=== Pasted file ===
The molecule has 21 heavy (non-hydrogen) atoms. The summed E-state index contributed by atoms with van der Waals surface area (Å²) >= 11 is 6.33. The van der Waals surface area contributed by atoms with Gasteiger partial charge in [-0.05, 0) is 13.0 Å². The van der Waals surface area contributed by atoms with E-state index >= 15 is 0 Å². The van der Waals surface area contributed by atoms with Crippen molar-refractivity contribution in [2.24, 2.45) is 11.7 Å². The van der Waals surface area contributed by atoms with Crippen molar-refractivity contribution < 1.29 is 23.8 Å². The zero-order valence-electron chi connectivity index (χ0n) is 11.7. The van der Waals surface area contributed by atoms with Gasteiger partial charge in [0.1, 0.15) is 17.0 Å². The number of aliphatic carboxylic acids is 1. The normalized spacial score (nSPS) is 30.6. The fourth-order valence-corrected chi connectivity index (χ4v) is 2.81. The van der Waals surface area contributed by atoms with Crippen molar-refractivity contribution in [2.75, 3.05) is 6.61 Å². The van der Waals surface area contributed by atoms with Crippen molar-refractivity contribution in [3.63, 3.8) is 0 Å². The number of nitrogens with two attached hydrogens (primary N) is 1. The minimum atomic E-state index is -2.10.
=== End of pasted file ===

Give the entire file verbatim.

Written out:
The molecule has 21 heavy (non-hydrogen) atoms. The summed E-state index contributed by atoms with van der Waals surface area (Å²) >= 11 is 6.33. The van der Waals surface area contributed by atoms with Gasteiger partial charge in [-0.05, 0) is 13.0 Å². The van der Waals surface area contributed by atoms with E-state index >= 15 is 0 Å². The van der Waals surface area contributed by atoms with Crippen molar-refractivity contribution in [2.24, 2.45) is 11.7 Å². The van der Waals surface area contributed by atoms with Crippen molar-refractivity contribution < 1.29 is 23.8 Å². The zero-order valence-electron chi connectivity index (χ0n) is 11.7. The van der Waals surface area contributed by atoms with Gasteiger partial charge in [0.1, 0.15) is 17.0 Å². The number of aliphatic carboxylic acids is 1. The normalized spacial score (nSPS) is 30.6. The fourth-order valence-corrected chi connectivity index (χ4v) is 2.81. The van der Waals surface area contributed by atoms with Crippen molar-refractivity contribution in [2.75, 3.05) is 6.61 Å². The van der Waals surface area contributed by atoms with Crippen molar-refractivity contribution in [3.63, 3.8) is 0 Å². The number of nitrogens with two attached hydrogens (primary N) is 1. The minimum atomic E-state index is -2.10.